Cerebral Aspergillus arteritis with bland infarcts: A report of two patients with poor outcome
Correspondence Address: Source of Support: None, Conflict of Interest: None DOI: 10.4103/0028-3886.35693
Source of Support: None, Conflict of Interest: None
Two patients with cerebrovascular aspergillosis, in the form of arteritis, thrombosis and bland infarcts are reported. One patient had systemic lupus erythematosus with disseminated aspergillosis in lungs, kidneys and brain. The other patient was immunocompetent and had sphenoid sinusitis. Both the patients were diagnosed at autopsy only, despite extensive imaging and laboratory studies. High index of clinical suspicion and early aggressive antifungal therapy are required since definite diagnostic modalities are not available.
Keywords: Aspergillus , cerebral arteritis, early diagnosis infarct, systemic lupus erythematosus
Aspergillus mycotic aneurysm though rare, is a well-described entity in the literature. However, cerebral arteritis due to Aspergillus , producing thrombosis and large infarcts is extremely uncommon. ,,, We present two patients with Aspergillus arteritis of cerebral vessels with bland infarcts.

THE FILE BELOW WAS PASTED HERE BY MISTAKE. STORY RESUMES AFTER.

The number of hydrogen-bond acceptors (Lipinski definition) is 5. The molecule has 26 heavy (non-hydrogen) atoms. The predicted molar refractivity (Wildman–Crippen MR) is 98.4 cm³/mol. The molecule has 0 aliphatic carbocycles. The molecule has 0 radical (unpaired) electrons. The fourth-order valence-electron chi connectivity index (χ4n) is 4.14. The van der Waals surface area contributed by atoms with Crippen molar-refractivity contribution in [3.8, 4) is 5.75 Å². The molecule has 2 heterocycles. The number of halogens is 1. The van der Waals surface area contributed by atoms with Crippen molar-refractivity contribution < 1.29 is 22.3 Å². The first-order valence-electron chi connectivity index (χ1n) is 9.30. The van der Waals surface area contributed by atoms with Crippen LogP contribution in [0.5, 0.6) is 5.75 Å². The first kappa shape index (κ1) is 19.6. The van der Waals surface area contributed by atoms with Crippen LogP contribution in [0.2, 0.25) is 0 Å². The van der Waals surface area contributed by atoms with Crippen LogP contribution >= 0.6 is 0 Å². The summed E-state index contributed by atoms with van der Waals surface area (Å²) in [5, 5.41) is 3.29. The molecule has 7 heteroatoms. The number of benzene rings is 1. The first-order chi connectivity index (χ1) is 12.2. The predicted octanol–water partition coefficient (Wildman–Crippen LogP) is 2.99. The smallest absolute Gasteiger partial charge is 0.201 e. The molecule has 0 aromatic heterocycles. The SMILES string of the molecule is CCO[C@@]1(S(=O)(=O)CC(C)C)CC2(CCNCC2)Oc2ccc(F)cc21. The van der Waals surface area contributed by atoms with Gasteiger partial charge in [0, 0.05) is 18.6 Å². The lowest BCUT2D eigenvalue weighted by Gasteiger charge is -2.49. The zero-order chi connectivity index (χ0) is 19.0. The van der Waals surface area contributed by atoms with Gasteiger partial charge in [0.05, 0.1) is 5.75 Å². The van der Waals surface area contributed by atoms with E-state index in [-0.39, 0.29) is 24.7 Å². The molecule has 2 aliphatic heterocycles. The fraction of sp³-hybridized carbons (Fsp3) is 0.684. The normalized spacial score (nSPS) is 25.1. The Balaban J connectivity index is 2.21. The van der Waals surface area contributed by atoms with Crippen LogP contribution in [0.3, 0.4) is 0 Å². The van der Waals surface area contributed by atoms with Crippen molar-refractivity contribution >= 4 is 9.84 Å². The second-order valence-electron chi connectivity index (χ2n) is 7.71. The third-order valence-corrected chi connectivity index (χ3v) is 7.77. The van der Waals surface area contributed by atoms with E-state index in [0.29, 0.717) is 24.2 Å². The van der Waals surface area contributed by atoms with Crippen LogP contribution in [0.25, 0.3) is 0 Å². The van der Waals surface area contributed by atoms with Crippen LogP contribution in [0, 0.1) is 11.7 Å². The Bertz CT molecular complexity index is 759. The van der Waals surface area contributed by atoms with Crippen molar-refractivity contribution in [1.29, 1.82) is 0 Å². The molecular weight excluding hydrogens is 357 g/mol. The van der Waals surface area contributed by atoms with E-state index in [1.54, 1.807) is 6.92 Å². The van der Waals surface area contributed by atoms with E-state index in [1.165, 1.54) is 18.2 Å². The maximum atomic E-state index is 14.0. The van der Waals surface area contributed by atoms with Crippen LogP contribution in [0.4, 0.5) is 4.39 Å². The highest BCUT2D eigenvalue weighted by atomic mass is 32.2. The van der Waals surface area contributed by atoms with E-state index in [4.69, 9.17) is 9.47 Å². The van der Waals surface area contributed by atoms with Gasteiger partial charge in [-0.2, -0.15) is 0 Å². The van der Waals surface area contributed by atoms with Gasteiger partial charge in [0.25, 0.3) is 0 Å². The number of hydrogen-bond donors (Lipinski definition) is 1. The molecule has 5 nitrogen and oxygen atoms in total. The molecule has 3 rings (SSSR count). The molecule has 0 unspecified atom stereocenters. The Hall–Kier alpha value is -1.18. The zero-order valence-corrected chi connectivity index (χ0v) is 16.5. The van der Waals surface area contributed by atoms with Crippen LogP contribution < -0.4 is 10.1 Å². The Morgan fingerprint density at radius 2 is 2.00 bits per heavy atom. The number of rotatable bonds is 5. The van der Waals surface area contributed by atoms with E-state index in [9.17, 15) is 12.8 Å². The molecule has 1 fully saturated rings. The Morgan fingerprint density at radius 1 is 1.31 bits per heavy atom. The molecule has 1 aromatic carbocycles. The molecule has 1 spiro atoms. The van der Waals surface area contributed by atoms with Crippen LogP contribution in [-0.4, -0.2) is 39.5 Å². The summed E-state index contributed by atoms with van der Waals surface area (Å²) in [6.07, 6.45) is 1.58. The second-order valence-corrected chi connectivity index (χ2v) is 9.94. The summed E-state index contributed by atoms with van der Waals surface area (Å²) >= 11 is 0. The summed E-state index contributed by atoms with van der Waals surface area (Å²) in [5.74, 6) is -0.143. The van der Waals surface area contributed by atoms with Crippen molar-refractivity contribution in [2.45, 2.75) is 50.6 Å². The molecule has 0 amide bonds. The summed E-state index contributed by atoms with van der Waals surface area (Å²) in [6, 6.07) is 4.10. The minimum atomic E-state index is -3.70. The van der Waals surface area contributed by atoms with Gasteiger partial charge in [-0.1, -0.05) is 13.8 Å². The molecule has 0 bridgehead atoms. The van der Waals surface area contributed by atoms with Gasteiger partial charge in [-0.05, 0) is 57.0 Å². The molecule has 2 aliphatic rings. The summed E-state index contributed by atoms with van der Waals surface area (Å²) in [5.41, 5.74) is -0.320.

An 18 year old female presented with complaints of puffiness of face, malar rash, oral apthous ulcers and high grade fever of one month duration. On investigation, she had anti-dsDNA and anti-Sm antibodies, neutrophilic leucocytosis (12500 cells/cmm), albuminuria, hematuria and pyuria with granular casts. The chest radiograph showed patchy areas of consolidation and homogenous opacity in left lower lobe. She was diagnosed as systemic lupus erythematosus (SLE) with pneumonia and urinary tract infection and was started on broad-spectrum antibiotics.
Five days later, she developed respiratory arrest, became unconsious and was connected to ventilator. A magnetic resonance imaging (MRI) of brain showed diffuse cerebral edema and enlarged brain stem. There was hypo intensity on T1W1 and isointensity on T2W2 images. Flow void of basilar artery was lost with hyperintensities.
She deteriorated further and expired four days later.